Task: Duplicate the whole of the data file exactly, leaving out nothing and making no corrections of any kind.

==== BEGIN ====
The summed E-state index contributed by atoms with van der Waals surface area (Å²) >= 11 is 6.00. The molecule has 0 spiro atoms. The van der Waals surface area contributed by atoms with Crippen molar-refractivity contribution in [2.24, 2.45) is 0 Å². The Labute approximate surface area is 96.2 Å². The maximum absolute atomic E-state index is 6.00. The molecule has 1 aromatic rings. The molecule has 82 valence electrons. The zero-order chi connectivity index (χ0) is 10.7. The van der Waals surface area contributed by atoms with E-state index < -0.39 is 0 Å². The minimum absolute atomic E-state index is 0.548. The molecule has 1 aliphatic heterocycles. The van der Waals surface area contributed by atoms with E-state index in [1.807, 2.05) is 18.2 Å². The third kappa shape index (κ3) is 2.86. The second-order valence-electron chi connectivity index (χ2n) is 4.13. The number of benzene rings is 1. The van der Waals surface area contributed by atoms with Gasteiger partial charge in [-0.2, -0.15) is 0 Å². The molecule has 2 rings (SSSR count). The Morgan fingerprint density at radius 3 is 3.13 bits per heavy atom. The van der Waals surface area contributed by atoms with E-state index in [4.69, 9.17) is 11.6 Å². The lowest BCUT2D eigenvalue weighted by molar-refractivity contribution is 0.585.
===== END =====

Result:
The summed E-state index contributed by atoms with van der Waals surface area (Å²) >= 11 is 6.00. The molecule has 0 spiro atoms. The van der Waals surface area contributed by atoms with Crippen molar-refractivity contribution in [2.24, 2.45) is 0 Å². The Labute approximate surface area is 96.2 Å². The maximum absolute atomic E-state index is 6.00. The molecule has 1 aromatic rings. The molecule has 82 valence electrons. The zero-order chi connectivity index (χ0) is 10.7. The van der Waals surface area contributed by atoms with E-state index < -0.39 is 0 Å². The minimum absolute atomic E-state index is 0.548. The molecule has 1 aliphatic heterocycles. The van der Waals surface area contributed by atoms with E-state index in [1.807, 2.05) is 18.2 Å². The third kappa shape index (κ3) is 2.86. The second-order valence-electron chi connectivity index (χ2n) is 4.13. The number of benzene rings is 1. The van der Waals surface area contributed by atoms with Gasteiger partial charge in [-0.2, -0.15) is 0 Å². The molecule has 2 rings (SSSR count). The Morgan fingerprint density at radius 3 is 3.13 bits per heavy atom. The van der Waals surface area contributed by atoms with E-state index in [4.69, 9.17) is 11.6 Å². The lowest BCUT2D eigenvalue weighted by molar-refractivity contribution is 0.585.